MedicalResearch.com Interview with:
Silvia Alemany, PhD first author
Barcelona Institute for Global Health (ISGlobal), a centre supported by “la Caixa”.
In collaboration with co-authors:
Philip Jansen,MD, MSc and
Tonya White, MD, PhD
Erasmus University Medical Center, Rotterdam
MedicalResearch.com: What is the background for this study?
Response: Individuals affected by psychiatric disorders can demonstrate morphological brain abnormalities when compared to healthy controls. Although both genetic and environmental factors can account for these brain abnormalities, we expect that genetic susceptibility for psychiatric disorders has the greatest influence on the development of the brain.
Genetic susceptibility for psychiatric disorders can be estimated at the individual level by generating polygenic risk scores. Using this methodology, genetic susceptibility to psychiatric disorders and cognition has been associated with behavior problems in childhood. These findings suggest that heritable neurobiological mechanisms are at play in very early in the course of the illnesses.
MedicalResearch.com: What are the main findings?
Response: In this study we sought to examine whether genetic susceptibility for psychiatric disorders and cognition, including intelligence and educational attainment, indexed using polygenic risk scores, influences brain morphology during childhood. The psychiatric disorders examined included schizophrenia, bipolar disorder, major depression disorder, autism spectrum disorder and attention-deficit hyperactivity disorder (ADHD). Additionally, we tested whether differences in brain morphology mediated associations between polygenic risk scores for psychiatric disorders and related behavioral phenotypes.
MedicalResearch.com: What should readers take away from your report?
Response: Our findings indicate that the neurobiological manifestation of polygenic susceptibility for ADHD, intelligence, and education involves early morphological differences in caudate and total brain volume during development. More specifically, genetic variants related to intelligence and education are positively associated with larger total brain volumes in children. However, genetic variants associated with ADHD were related to smaller caudate volume, a subcortical region of the brain that has been consistently found to be reduced in individuals affected by this disorder. Further analyses suggested that the reduction in caudate volume is mediating the association between polygenic risk for ADHD and the phenotypic expression of this disorder, but only among boys.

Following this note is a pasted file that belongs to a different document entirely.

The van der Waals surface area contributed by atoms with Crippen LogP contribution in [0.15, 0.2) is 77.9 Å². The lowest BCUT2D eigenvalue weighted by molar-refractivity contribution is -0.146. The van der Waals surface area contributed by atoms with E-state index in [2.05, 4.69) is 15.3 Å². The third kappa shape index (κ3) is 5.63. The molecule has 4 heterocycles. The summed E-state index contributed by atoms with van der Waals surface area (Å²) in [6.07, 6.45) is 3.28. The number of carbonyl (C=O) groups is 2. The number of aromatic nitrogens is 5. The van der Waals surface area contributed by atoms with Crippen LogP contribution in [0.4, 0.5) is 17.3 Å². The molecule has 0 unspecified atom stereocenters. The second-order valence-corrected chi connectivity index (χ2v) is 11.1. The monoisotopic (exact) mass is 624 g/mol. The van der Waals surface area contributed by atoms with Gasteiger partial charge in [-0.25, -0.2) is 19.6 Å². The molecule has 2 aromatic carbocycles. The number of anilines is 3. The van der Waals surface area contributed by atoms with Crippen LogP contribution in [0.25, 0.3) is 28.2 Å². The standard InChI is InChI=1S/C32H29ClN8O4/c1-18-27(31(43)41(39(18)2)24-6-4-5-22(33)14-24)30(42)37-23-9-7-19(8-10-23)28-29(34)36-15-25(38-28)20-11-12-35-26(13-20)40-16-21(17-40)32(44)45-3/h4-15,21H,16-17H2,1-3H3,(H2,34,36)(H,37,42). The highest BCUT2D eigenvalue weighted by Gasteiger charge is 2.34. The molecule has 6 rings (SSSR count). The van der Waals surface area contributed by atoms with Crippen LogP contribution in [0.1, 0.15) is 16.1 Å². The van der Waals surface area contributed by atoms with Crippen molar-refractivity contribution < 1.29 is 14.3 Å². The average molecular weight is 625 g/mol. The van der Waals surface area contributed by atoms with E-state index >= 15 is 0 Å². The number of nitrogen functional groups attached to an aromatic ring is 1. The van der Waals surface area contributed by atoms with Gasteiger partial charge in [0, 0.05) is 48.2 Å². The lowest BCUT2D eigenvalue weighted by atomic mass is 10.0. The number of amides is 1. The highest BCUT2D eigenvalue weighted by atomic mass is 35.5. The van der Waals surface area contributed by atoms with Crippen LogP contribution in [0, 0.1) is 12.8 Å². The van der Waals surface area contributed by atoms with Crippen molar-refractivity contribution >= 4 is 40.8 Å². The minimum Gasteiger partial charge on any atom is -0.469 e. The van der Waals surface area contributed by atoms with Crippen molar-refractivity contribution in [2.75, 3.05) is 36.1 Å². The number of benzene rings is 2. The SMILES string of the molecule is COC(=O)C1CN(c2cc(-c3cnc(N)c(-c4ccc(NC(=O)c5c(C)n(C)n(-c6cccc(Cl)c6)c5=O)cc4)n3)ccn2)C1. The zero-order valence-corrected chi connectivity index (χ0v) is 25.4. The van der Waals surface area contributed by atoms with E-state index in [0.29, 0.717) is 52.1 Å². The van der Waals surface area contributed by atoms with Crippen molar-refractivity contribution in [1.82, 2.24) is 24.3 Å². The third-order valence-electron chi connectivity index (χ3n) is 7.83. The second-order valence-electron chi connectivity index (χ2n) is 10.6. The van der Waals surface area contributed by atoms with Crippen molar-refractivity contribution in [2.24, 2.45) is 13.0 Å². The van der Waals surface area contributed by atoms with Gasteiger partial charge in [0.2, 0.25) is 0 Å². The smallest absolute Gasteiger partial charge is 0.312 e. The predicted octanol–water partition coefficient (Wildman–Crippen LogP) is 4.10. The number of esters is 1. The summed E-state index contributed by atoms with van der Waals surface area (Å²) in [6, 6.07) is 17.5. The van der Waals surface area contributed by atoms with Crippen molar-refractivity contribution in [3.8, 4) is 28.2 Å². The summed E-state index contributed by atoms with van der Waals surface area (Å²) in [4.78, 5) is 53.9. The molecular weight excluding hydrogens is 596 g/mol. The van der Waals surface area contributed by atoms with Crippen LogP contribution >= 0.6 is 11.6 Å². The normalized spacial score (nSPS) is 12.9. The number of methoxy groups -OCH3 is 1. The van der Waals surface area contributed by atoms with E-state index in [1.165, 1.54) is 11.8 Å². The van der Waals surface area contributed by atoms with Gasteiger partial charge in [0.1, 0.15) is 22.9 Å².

MedicalResearch.com: What recommendations do you have for future research as a result of this work?
- First, we recommend that future studies examining the effects of polygenic risk for ADHD consider the role of sex, since our findings suggest that genetic risk for ADHD may act differently in boys and girls.
- Second, polygenic risk related to schizophrenia showed no associations with brain morphological variation, however, behavioral effects of polygenic risk for schizophrenia were previously observed in the study sample. These findings must have neural correlates that we were unable to detect. Future studies in this or other pediatric samples may consider examining other neuroimaging phenotypes for example, brain function.
- Third, longitudinal neuroimaging studies are needed to examine whether polygenic risk for psychiatric disorders and cognition contribute to changes in developmental trajectories which would suggest a role in neural plasticity.
- Finally, how genetic variants related to psychopathology and cognition ultimately contribute to the development of the disease or trait may be also studied by incorporating environmental factors and examining their potential modifying or mediating roles.
Silvia Alemany, Philip R. Jansen, Ryan L. Muetzel, Natália Marques, Hanan El Marroun, Vincent W.V. Jaddoe, Tinca J.C. Polderman, Henning Tiemeier, Danielle Posthuma, Tonya White. Common Polygenic Variations for Psychiatric Disorders and Cognition in Relation to Brain Morphology in the General Pediatric Population. Journal of the American Academy of Child & Adolescent Psychiatry, 2019; DOI: 10.1016/j.jaac.2018.09.443